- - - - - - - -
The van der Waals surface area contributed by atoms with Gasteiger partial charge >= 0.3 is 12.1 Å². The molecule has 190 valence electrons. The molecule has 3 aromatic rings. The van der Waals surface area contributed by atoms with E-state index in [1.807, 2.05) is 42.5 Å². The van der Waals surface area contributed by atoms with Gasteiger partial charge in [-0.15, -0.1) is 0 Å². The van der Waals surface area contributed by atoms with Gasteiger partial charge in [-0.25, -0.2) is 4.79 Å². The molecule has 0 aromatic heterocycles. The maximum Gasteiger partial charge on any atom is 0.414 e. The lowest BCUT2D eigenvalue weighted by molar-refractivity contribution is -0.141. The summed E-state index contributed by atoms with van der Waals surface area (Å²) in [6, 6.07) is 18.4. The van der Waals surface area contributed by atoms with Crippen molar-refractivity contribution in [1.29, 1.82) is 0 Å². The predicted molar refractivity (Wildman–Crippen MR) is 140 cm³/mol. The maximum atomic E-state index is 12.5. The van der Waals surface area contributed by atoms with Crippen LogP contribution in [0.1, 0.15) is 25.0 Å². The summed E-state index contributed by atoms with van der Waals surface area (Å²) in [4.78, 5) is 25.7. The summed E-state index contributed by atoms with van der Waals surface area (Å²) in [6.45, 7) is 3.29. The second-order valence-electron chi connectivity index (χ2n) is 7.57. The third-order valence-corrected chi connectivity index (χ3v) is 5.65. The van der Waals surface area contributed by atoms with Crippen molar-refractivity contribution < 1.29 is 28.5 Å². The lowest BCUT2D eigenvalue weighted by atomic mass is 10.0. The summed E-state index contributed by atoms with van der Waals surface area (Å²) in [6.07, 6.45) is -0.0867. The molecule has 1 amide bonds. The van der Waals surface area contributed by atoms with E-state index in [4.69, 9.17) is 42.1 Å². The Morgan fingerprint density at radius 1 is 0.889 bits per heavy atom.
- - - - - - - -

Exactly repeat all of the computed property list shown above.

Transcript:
The van der Waals surface area contributed by atoms with Gasteiger partial charge >= 0.3 is 12.1 Å². The molecule has 190 valence electrons. The molecule has 3 aromatic rings. The van der Waals surface area contributed by atoms with E-state index in [1.807, 2.05) is 42.5 Å². The van der Waals surface area contributed by atoms with Gasteiger partial charge in [-0.15, -0.1) is 0 Å². The van der Waals surface area contributed by atoms with Gasteiger partial charge in [-0.25, -0.2) is 4.79 Å². The molecule has 0 aromatic heterocycles. The maximum Gasteiger partial charge on any atom is 0.414 e. The lowest BCUT2D eigenvalue weighted by molar-refractivity contribution is -0.141. The summed E-state index contributed by atoms with van der Waals surface area (Å²) in [6, 6.07) is 18.4. The van der Waals surface area contributed by atoms with Crippen molar-refractivity contribution in [1.29, 1.82) is 0 Å². The predicted molar refractivity (Wildman–Crippen MR) is 140 cm³/mol. The maximum atomic E-state index is 12.5. The van der Waals surface area contributed by atoms with Crippen LogP contribution in [0.1, 0.15) is 25.0 Å². The summed E-state index contributed by atoms with van der Waals surface area (Å²) in [4.78, 5) is 25.7. The summed E-state index contributed by atoms with van der Waals surface area (Å²) in [6.45, 7) is 3.29. The second-order valence-electron chi connectivity index (χ2n) is 7.57. The third-order valence-corrected chi connectivity index (χ3v) is 5.65. The van der Waals surface area contributed by atoms with Crippen molar-refractivity contribution < 1.29 is 28.5 Å². The lowest BCUT2D eigenvalue weighted by atomic mass is 10.0. The summed E-state index contributed by atoms with van der Waals surface area (Å²) in [6.07, 6.45) is -0.0867. The molecule has 1 amide bonds. The van der Waals surface area contributed by atoms with E-state index in [4.69, 9.17) is 42.1 Å². The Morgan fingerprint density at radius 1 is 0.889 bits per heavy atom.